Saturday, April 26, 2014
Twenty years later, Franklin raised the notion of the Great Wall again, this time in the Revolutionary War. In his correspondence to Chavelier de Kermorvan (1740-1817) Franklin recommended that a wall like the Great Wall of China should be erected in defending the newly independent nation. Having arrived in America early June 1776, Chevelier served in the Continental Army as an engineer, involved with fortifications at Billingsport, below Philadelphia on the Delaware River, and at Perth Amboy, opposite Staten Island. He apparently "made himself 'disagreeable ' to General Washington (1732-1799) and his army staff with his criticism of all military operations" during the 1777 Philadelphia Campaign, and was 'invited to leave' the headquarters of Washington's army. He went on to serve with Morgan's riflemen at Saratoga. However, he failed to attract the recognition that he believed was his due and returned to France in late 1778 or 1779.
Franklin’s recommendation reveals the fact that Franklin regarded the Great Wall of China to be valuable to safeguard the American Revolution. The history of Franklin’s efforts to build forts in frontier tells that Franklin’s recommendation was based on his personal experiences in the fighting fields. He had built a line of forts before he made the recommendation. Franklin’s recommendation demonstrates that Franklin used his knowledge of Chinese civilization to solve problems existing in North America’s colonies. Most importantly, Franklin’s recommendation has served as another example of how Franklin constantly and tirelessly used the positive elements from Chinese civilization to help his efforts to make North American colonies a flourishing society.
Saturday, April 19, 2014
Benjamin Franklin (1706-1790) was deeply impressed by China. Due to the lack of direct communication between China and North America in Benjamin Franklin era, Franklin was forced to make his extra efforts to collect information on China. When in Europe, Franklin tried every means to find books on China and read them. Although it is difficult to find out how many books on China Franklin read, we can tell from his determinnation to follow Confucius' moral teachings to cultivate his virture and from his great efforts to borrow Chinese technologies Franklin's reading list was very inclusive, including subjects such as literature, economic and natural sciences.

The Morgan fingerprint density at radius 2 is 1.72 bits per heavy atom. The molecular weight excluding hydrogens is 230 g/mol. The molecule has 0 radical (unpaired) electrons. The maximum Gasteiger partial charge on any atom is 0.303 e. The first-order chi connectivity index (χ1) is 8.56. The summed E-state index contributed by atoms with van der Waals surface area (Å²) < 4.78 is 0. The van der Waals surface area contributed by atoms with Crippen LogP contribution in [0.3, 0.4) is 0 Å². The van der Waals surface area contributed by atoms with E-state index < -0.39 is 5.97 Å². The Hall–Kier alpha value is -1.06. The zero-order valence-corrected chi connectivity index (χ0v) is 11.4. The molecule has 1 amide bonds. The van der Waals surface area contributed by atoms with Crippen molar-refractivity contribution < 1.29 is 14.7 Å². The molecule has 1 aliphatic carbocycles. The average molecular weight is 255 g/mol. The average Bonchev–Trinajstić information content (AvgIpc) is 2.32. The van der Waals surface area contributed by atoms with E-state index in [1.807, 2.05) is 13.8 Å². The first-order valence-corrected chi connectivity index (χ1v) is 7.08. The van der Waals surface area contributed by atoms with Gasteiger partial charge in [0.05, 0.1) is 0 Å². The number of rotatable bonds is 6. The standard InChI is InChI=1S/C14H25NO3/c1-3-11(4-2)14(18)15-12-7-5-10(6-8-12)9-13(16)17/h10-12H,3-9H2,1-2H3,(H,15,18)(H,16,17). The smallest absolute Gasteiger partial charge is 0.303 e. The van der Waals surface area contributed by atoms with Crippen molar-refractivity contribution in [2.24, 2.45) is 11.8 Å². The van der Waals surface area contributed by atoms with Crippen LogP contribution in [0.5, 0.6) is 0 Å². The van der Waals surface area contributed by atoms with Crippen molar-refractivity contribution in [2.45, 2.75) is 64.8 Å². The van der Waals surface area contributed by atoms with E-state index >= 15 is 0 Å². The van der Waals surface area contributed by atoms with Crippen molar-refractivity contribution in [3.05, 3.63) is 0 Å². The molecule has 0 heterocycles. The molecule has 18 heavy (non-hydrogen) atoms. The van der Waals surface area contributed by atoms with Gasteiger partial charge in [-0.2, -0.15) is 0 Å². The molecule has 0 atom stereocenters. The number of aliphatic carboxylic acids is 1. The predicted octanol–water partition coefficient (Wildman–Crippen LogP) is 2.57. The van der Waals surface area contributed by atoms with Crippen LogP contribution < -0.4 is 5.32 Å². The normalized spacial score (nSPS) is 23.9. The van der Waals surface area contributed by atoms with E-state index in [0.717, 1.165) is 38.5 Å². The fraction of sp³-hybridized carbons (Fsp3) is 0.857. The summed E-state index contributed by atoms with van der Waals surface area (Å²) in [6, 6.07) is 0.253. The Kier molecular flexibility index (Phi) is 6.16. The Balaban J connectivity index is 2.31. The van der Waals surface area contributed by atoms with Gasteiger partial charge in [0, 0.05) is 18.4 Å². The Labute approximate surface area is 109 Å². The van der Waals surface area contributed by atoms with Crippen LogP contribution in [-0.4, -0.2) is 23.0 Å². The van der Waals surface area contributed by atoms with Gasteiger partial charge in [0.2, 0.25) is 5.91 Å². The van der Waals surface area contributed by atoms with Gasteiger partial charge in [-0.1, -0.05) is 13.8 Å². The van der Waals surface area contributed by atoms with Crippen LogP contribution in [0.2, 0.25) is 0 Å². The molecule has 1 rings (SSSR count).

Unsatisfied with the books he read, he tried to approach people who had been to China in person. In order to obtain information on Chinese life and customs, he contacted the “sailors on the Packet who had previously made the trip to the China seas.” Later in his life, Franklin obtained “his knowledge of Chinese navigation from Captain Truxtun who in the following year himself made the voyage to China.” Franklin even tried to visit China personally, and told one of his friends, “If he were a young man he should like to go to China.”
Saturday, April 12, 2014
Thomas Jefferson (1743-1826) admired Voltaire (1694-1778), the French leader of the Age of Enlightenment. Voltaire regarded Confucianism as a high system of morals, and Confucius as the greatest of all sages. From Jefferson’s speech, it is evident that Jefferson accepted the Confucian concept of the true gentleman, and the belief that a good moral foundation was the foundation of a good government.
Jefferson’s vision for a better United States was largely based in a benign religion and a wise government. The morals Jefferson listed in his inauguration speech were the same moral principles that Confucius maintained. Jefferson also enshrined the Confucian moral principle that a ruler loses his mandate if the people don't approve in the Declaration of Independence: "We hold these truths to be self-evident . . . That whenever any form of government becomes destructive of these ends, it is the right of the people to alter or to abolish it.
Saturday, April 5, 2014
Dr. Benjamin Rush (1746-1813), an ardent patriot, asserted in a 1798 essay on education in the new republic that “the only foundation for a useful education in a republic is to be laid in Religion. Without this there can be no virtue, and without virtue there can be no liberty, and liberty is the object and life of all republican governments.”
Having expressed his veneration for Confucianism which “reveals the attributes of the Deity,” Rush declared that he had rather see the opinions of Confucius “inculcated upon our youth, than see them grow up wholly devoid of a system of religious principles.”